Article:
As we race towards the end of another year, I wanted to share with you, something I have been reading this week.
Now it’s not a very uplifting conversation and for some, may even feel a little uncomfortable.
But please understand, I choose to share with you not because I want you to feel morose or depressed – but rather as a compelling insight – offering information that might inspire you to take responsibility for your life and make the changes NOW that you know really must be made.
Bronnie Ware is an Australian nurse.
For many years she worked in palliative care. Her patients were those who had gone home to die. She was with them for the last three to twelve weeks of their lives and shared some incredibly special times with them in their final weeks.
“People grow a lot when they are faced with their own mortality” she says.
“I learnt never to underestimate someone’s capacity for growth. Some changes were phenomenal. Each experienced a variety of emotions, as expected – denial, fear, anger, remorse, more denial and eventually acceptance. Every single patient found their peace before they departed though, every one of them”.
When questioned about any regrets they had or anything they would do differently, common themes surfaced again and again.
Here are the most common five:
1. I wish I’d had the courage to live a life true to myself, not the life others expected of me.
This was the most common regret of all. When people realise that their life is almost over and look back clearly on it, it is easy to see how many dreams have gone unfulfilled. Most people had not honoured even a half of their dreams and had to die knowing that it was due to choices they had made, or not made.
It is very important to try and honour at least some of your dreams along the way. From the moment that you lose your health, it is too late. Health brings a freedom very few appreciate, until they no longer have it.
2. I wish I hadn’t worked so hard.
This came from every male patient that she nursed. They missed their children’s youth and the companionship of their partners. Women also spoke of this regret. But as most were from an older generation, many of the female patients had not been breadwinners. All of the men the Bronnie nursed, deeply regretted spending so much of their lives on the treadmill of a work existence.
By simplifying your lifestyle and making conscious choices along the way, it is possible to live differently, and to live in a way where you do not need the income that you think you do.
And by creating more space in your life, you become happier and more open to new opportunities, more suited to your new lifestyle.
3. I wish I’d had the courage to express my feelings.
Many people suppressed their feelings in order to keep peace with others. As a result, they settled for a mediocre existence and never became who they were truly capable of becoming. Many developed illnesses relating to the bitterness and resentment they carried as a result.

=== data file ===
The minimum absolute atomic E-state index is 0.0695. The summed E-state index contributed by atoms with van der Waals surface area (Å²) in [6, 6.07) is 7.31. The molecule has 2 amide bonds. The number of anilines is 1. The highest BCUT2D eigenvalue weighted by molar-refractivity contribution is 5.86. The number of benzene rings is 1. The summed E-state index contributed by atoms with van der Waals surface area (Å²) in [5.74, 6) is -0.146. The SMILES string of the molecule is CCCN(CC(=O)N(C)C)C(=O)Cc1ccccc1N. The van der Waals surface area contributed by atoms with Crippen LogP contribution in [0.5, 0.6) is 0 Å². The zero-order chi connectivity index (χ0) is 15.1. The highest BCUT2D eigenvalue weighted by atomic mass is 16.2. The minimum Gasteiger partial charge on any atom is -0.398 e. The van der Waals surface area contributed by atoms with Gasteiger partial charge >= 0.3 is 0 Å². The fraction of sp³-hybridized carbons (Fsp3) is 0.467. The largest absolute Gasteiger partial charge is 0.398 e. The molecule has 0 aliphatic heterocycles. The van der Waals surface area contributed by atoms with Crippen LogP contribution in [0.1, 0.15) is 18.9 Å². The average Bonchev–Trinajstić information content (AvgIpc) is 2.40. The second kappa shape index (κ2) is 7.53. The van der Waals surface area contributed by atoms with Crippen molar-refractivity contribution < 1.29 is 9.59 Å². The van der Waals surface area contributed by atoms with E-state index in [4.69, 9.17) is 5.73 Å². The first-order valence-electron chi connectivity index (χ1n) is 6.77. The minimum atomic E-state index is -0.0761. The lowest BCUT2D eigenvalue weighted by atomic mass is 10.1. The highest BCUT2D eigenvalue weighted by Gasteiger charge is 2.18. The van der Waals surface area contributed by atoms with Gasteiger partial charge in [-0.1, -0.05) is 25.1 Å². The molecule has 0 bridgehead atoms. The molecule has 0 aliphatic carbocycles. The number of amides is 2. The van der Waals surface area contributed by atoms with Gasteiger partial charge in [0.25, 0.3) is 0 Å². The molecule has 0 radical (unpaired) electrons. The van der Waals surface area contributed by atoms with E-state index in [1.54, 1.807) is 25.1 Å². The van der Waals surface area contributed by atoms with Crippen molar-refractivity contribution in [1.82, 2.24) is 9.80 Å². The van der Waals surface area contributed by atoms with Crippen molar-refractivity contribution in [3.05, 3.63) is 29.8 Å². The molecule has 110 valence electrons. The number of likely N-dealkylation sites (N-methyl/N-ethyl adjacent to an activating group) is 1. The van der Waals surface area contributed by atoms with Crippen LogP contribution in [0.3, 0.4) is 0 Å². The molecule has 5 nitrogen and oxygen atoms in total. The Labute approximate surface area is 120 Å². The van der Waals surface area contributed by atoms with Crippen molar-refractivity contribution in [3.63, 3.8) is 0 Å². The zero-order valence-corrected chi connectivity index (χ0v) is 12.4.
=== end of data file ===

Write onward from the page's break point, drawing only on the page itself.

We cannot control the reactions of others. However, although people may initially react when you change the way you are by speaking honestly, in the end, it raises the relationship to a whole new and healthier level. Either that or it releases the unhealthy relationship from your life.
4. I wish I had stayed in touch with my friends.
Often, they would not truly realise the full benefits of old friends until their dying weeks and it was not always possible to track them down. Many had become so caught up in their own lives that they had let golden friendships slip by over the years. There were many deep regrets about not giving friendships the time and effort that they deserved. Everyone misses their friends when they are dying.
It is common for anyone in a busy lifestyle to let friendships slip. But when you are faced with your approaching death, the physical details of life fall away. People do want to get their financial affairs in order if possible. But it is not money or status that holds the true importance for them. They want to get things in order more for the benefit of those they love. Usually though, they are too ill and weary to ever manage this task. It all comes down to love and relationships in the end.
That is all that remains in the final weeks, love and relationships.
5. I wish that I had let myself be happier.
This is a surprisingly common one. Many did not realise until the end that happiness is a choice. They had stayed stuck in old patterns and habits.
The so-called ‘comfort’ of familiarity overflowed into their emotions, as well as their physical lives. Fear of change had them pretending to others, and to themselves that they were content. When deep within, they longed to laugh properly and have fun and silliness in their life again.
When you are on your deathbed, what others think of you is a long way from your mind. How wonderful to be able to let go and smile again, long before you are dying.
Choose consciously, choose wisely, choose honestly. Choose happiness.
xxx Love and courage xxx
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